The development of cancer in a human body is a tremendously complex process, involving cascades of rare, subtle and fine-tuned events. Understanding the sequence of stages of cancer evolution from its onset by critical mutations until the final invading and mostly fatal, metastasizing phase is a challenging, interdisciplinary scientific and practical problem. Solutions of this problem can be the basis for innovative therapy design.
Despite the immense progress over the past decades in unraveling the details of biochemical pathways of cancer cell physiology, we still lack a principal understanding of the precise causes and consequences of the critical events, which trigger the progression of cancer. During the development of cancer, pre-cancer and cancer cell populations undergo a complex set of evolutionary events that lead to genetic, as well as epigenetic changes. These primary evolutionary events occur on large time-scales of the order of several years if not decades. Cellular sub- populations may develop cancerous tissues at short or medium time scales. However, the complex dynamics of these growth processes and their regulation are only poorly understood. Mathematical modeling aims on understanding the coupling and the dynamics of these diverse processes acting on different spatiotemporal scales.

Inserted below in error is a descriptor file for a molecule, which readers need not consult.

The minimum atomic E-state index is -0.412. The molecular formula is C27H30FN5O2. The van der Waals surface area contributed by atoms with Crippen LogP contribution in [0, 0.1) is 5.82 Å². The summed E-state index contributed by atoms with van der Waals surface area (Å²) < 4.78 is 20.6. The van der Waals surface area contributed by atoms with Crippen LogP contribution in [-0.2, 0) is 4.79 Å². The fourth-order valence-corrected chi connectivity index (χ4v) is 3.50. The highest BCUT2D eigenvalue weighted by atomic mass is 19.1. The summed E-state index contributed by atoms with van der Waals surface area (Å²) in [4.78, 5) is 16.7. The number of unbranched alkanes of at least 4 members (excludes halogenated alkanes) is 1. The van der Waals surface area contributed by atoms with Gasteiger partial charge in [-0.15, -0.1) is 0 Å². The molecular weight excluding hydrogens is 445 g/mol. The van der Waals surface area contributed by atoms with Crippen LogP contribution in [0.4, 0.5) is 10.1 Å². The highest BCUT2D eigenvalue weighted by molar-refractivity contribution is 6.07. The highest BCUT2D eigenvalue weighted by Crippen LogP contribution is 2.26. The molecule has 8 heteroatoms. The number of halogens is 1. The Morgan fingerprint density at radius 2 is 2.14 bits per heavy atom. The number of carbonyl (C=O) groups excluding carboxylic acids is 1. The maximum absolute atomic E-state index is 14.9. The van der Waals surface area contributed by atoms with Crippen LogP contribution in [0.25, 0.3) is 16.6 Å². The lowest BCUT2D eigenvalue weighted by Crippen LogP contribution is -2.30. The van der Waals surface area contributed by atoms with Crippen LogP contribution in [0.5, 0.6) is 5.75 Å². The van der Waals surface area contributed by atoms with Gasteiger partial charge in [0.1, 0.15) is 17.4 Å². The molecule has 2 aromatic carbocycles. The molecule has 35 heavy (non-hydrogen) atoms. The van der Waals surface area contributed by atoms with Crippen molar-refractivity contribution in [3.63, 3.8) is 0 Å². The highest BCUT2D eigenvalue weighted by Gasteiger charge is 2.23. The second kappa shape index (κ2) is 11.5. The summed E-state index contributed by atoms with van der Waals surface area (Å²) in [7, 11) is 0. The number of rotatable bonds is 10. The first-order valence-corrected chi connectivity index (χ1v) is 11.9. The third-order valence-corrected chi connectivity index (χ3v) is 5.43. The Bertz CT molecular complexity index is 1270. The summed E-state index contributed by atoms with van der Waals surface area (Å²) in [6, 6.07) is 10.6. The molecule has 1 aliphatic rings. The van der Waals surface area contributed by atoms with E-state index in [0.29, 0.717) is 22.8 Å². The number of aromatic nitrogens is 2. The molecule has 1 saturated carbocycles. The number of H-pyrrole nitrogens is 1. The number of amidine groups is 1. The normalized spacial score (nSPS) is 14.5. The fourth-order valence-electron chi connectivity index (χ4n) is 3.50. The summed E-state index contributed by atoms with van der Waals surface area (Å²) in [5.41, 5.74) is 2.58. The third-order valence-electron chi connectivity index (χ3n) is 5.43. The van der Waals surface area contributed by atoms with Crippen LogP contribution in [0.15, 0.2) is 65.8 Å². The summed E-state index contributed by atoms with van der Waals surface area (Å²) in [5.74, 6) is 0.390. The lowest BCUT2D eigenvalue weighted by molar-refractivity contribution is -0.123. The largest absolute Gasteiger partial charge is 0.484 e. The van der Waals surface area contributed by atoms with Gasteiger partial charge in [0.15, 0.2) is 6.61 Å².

The intention of the envisioned cooperation-group is on the design of new model approaches and the adaptation of novel mathematical methods for various important aspects of tumor progression and regulation - from the early accumulation of genetic defects till the late metastatic phase. Although each of these topics has its own specific group of questions, established models and methods, they are all highly interlinked and condition each other. We envisage the development of an integrative mathematical framework that connects various cancer development aspects.
We believe that it is of primary importance that work of the people involved in the cooperation group would give a long lasting impact in terms of novel interdisciplinary thinking, models and methods to the entire field rather than to produce a few print ready results which are just modifications of existing approaches.